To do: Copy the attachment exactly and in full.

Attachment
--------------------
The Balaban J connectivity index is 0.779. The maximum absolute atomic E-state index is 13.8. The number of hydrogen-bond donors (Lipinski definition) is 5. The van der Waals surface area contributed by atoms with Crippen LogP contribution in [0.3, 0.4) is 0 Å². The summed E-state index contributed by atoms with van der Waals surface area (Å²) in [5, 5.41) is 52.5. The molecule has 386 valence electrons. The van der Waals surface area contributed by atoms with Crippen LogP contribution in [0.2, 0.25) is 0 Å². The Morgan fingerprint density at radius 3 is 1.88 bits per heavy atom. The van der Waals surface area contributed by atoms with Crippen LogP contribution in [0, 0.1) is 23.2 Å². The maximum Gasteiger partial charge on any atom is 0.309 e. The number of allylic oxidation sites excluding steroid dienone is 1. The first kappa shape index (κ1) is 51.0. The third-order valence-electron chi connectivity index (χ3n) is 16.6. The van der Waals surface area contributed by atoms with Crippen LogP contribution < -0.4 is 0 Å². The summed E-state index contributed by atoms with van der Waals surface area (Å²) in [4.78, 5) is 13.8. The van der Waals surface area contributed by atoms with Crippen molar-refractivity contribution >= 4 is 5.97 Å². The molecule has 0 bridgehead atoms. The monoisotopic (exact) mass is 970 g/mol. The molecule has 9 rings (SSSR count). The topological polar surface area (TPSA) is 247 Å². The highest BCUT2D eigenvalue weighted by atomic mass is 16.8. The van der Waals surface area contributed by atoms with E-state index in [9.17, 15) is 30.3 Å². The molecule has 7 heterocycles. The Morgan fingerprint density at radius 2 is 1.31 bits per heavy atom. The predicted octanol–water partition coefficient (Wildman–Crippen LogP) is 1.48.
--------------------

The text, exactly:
The Balaban J connectivity index is 0.779. The maximum absolute atomic E-state index is 13.8. The number of hydrogen-bond donors (Lipinski definition) is 5. The van der Waals surface area contributed by atoms with Crippen LogP contribution in [0.3, 0.4) is 0 Å². The summed E-state index contributed by atoms with van der Waals surface area (Å²) in [5, 5.41) is 52.5. The molecule has 386 valence electrons. The van der Waals surface area contributed by atoms with Crippen LogP contribution in [0.2, 0.25) is 0 Å². The Morgan fingerprint density at radius 3 is 1.88 bits per heavy atom. The van der Waals surface area contributed by atoms with Crippen LogP contribution in [0, 0.1) is 23.2 Å². The maximum Gasteiger partial charge on any atom is 0.309 e. The number of allylic oxidation sites excluding steroid dienone is 1. The first kappa shape index (κ1) is 51.0. The third-order valence-electron chi connectivity index (χ3n) is 16.6. The van der Waals surface area contributed by atoms with Crippen LogP contribution < -0.4 is 0 Å². The summed E-state index contributed by atoms with van der Waals surface area (Å²) in [4.78, 5) is 13.8. The van der Waals surface area contributed by atoms with Crippen molar-refractivity contribution >= 4 is 5.97 Å². The molecule has 0 bridgehead atoms. The monoisotopic (exact) mass is 970 g/mol. The molecule has 9 rings (SSSR count). The topological polar surface area (TPSA) is 247 Å². The highest BCUT2D eigenvalue weighted by atomic mass is 16.8. The van der Waals surface area contributed by atoms with E-state index in [9.17, 15) is 30.3 Å². The molecule has 7 heterocycles. The Morgan fingerprint density at radius 2 is 1.31 bits per heavy atom. The predicted octanol–water partition coefficient (Wildman–Crippen LogP) is 1.48.